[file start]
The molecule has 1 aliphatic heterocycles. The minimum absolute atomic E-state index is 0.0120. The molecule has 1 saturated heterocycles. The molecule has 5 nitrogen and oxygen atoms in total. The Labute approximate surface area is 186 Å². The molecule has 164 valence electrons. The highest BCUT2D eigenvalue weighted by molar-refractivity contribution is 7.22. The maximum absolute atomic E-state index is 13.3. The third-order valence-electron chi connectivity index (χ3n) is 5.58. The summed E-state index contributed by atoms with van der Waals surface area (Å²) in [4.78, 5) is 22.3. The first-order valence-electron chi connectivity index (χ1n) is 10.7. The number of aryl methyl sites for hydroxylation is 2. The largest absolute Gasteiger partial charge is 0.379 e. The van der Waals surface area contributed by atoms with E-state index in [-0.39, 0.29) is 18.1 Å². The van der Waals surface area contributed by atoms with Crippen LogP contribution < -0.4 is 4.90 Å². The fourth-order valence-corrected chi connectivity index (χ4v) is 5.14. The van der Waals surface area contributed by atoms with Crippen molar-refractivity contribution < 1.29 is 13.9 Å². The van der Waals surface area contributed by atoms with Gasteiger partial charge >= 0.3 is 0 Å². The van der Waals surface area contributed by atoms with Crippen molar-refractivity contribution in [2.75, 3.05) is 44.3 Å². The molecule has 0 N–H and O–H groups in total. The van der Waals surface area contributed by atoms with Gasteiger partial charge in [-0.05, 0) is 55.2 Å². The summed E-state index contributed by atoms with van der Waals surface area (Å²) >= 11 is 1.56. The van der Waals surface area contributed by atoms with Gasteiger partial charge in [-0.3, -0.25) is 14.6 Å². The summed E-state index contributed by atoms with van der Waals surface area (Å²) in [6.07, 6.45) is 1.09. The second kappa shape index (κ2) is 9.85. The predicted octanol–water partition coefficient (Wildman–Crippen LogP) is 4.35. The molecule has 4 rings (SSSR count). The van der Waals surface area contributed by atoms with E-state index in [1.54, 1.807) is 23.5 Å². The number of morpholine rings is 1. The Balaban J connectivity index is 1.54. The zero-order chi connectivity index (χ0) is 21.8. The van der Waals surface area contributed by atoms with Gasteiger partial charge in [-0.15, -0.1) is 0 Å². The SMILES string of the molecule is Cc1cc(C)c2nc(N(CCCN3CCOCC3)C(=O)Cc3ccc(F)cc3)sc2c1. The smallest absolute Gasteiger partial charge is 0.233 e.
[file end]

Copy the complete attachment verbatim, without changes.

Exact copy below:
The molecule has 1 aliphatic heterocycles. The minimum absolute atomic E-state index is 0.0120. The molecule has 1 saturated heterocycles. The molecule has 5 nitrogen and oxygen atoms in total. The Labute approximate surface area is 186 Å². The molecule has 164 valence electrons. The highest BCUT2D eigenvalue weighted by molar-refractivity contribution is 7.22. The maximum absolute atomic E-state index is 13.3. The third-order valence-electron chi connectivity index (χ3n) is 5.58. The summed E-state index contributed by atoms with van der Waals surface area (Å²) in [4.78, 5) is 22.3. The first-order valence-electron chi connectivity index (χ1n) is 10.7. The number of aryl methyl sites for hydroxylation is 2. The largest absolute Gasteiger partial charge is 0.379 e. The van der Waals surface area contributed by atoms with E-state index in [-0.39, 0.29) is 18.1 Å². The van der Waals surface area contributed by atoms with Crippen LogP contribution < -0.4 is 4.90 Å². The fourth-order valence-corrected chi connectivity index (χ4v) is 5.14. The van der Waals surface area contributed by atoms with Crippen molar-refractivity contribution < 1.29 is 13.9 Å². The van der Waals surface area contributed by atoms with Gasteiger partial charge >= 0.3 is 0 Å². The van der Waals surface area contributed by atoms with Crippen molar-refractivity contribution in [2.75, 3.05) is 44.3 Å². The molecule has 0 N–H and O–H groups in total. The van der Waals surface area contributed by atoms with Gasteiger partial charge in [-0.05, 0) is 55.2 Å². The summed E-state index contributed by atoms with van der Waals surface area (Å²) >= 11 is 1.56. The van der Waals surface area contributed by atoms with Gasteiger partial charge in [-0.3, -0.25) is 14.6 Å². The summed E-state index contributed by atoms with van der Waals surface area (Å²) in [6.07, 6.45) is 1.09. The second kappa shape index (κ2) is 9.85. The predicted octanol–water partition coefficient (Wildman–Crippen LogP) is 4.35. The molecule has 4 rings (SSSR count). The van der Waals surface area contributed by atoms with E-state index in [1.54, 1.807) is 23.5 Å². The number of morpholine rings is 1. The Balaban J connectivity index is 1.54. The zero-order chi connectivity index (χ0) is 21.8. The van der Waals surface area contributed by atoms with Gasteiger partial charge in [-0.15, -0.1) is 0 Å². The SMILES string of the molecule is Cc1cc(C)c2nc(N(CCCN3CCOCC3)C(=O)Cc3ccc(F)cc3)sc2c1. The smallest absolute Gasteiger partial charge is 0.233 e.